This past Friday, with heavy hearts, we said good-bye to our Koda-bug.
In my head I’ve written this post a hundred times over the past year since we received her diagnosis of canine lymphoma. I thought about how I’d focus on the good times, remember how grateful we were to get extra time with her and how much joy she brought to our lives over the past 8 1/2 years. I felt fortunate to know we had time to prepare. We knew this was coming for the past year, and that it was creeping closer over the last couple of months. Yet somehow, when I got the news on Thursday of just how severe her condition had become and that there was nothing more they could do for her, it still rocked my world.
It turns out you just can’t prepare, no matter how much time you have, to say goodbye to a being that is so intricately woven into every minute of your life.
David and I got Koda when she was a just a puppy of about 8 weeks old. From the start we loved her crazy energy combined with the sweetest soul. She was bred to be a hunting dog, but shook in fear of the sound of gun shots and fireworks her entire life. She was a ‘Velcro vizsla’ through and through. It took some getting used to, but soon it felt like second nature to have her curled up on the bath mat outside of the shower.
We got her before we were married and she seemed to solidify our status as a young family. So many memories flood over me when I think of her. How we took her camping when she was just a pup and how she shivered so much that David zipped her into his sleeping bag halfway through the night after we vowed we wouldn’t baby our dog.
She loved hiking, camping, the beach; being outside was always her happy place.
While inside, she wanted nothing more than to curl up into cinnamon roll position right on top of us, which she did quite often when we were first married and our only piece of furniture was a giant bean bag.
When Hailey was born I didn’t have to worry for even a second. Koda had the kindest heart and was always so gentle with the girls.
I can remember when Hailey was a toddler, playing with Koda, and I looked over and her finger was in Koda’s eye up to the second knuckle. I freaked out, but Koda never so much as jerked away. She didn’t have an aggressive bone in her body.
The last few days I’ve immersed myself in message boards about saying goodbye to pets. I know it’s not something everyone can understand the difficulty of, so they’ve been comforting. Honestly though, I’ve struggled a lot with the mixture of sadness and guilt. And more than that, even with two little kids at home, the house seems so quiet without the shaking of her ears, the pitter-patter of her paws on the wood floor, her pawing at her metal water bowl for a refill and her soft, and sometimes not so soft, snoring.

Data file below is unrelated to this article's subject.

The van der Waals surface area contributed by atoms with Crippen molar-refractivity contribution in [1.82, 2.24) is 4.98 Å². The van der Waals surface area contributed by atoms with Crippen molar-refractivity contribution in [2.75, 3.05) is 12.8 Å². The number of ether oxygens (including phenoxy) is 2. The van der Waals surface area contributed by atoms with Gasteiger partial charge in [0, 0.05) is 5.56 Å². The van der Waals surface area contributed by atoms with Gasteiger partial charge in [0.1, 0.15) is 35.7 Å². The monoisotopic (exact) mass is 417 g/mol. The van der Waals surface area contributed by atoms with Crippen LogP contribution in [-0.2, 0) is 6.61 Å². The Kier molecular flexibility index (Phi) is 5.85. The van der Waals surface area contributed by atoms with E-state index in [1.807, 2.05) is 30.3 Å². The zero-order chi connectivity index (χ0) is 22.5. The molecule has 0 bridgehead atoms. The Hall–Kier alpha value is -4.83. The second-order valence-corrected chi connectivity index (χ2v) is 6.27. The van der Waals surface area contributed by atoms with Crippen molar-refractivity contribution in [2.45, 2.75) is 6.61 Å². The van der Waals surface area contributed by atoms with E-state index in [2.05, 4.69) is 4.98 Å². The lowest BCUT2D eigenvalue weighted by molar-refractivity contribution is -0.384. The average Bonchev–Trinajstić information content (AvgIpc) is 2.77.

On Friday morning we took her to her favorite trail at the state park. She couldn’t run it like she once could, but it was clear she was happy to just be there. She waded in the lake while we sat watching her, reminiscing. At home we cooked her up steak, gave her soup bones to chew on and let her finish off peanut butter jars that weren’t quite near empty, her favorite. We loved on her the best we could. And we cried. That evening, she curled up on her blanket in front of the fire and gave out a heavy sigh. I tried to convince my heart this was her way of saying I’m ready now.
If I’m being honest, I’m still struggling a bit with sadness, guilt and the loneliness. She’s been with us since before we were married. She snuggled my belly when I carried my babies. She would come into the nursery every night and curl up by the glider while I nursed. She covered us with kisses constantly and wanted nothing more than to just be with us, her pack.
Looking back with a little more clarity now, I can see that near the end, she was only fighting so hard for us. She wasn’t getting the same joy out of life, she certainly didn’t have the energy she once did and she was hurting. The cancer was manifesting itself in new, aggressive ways, and our vet told us from the beginning that we would be the ones that would have to make the call to do away with her pain and let her go in peace. It’s one of the hardest thing I’ve ever had to do in my life. Though the experience was at home, curled up in front of the fire and incredibly peaceful, there is no other way I can describe it other than gut-wrenching.
Today is the first morning I’ve woken up early with my alarm and haven’t heard her ears shake as she followed me to her food bowl. It’s the first of, which I’m sure is many, small reminders of how the house will be more quiet now. I’m just hoping that with each day my mind focuses in on all our sweet memories and less of the pain we felt at the end saying goodbye to a big piece of our hearts.
I’m trying to focus on the extra year of incredible life we were able to give her, of how fortunate we were to be able to have the weekend together to be with just us and start to adjust, but the truth it I miss her so much. I know time eases all pain but right now it still feels fresh. She was my first dog and I’m convinced there will never be another quite like her. We love you, Koda. Thank you for all the love you gave us.
And we’ll see you on the rainbow bridge.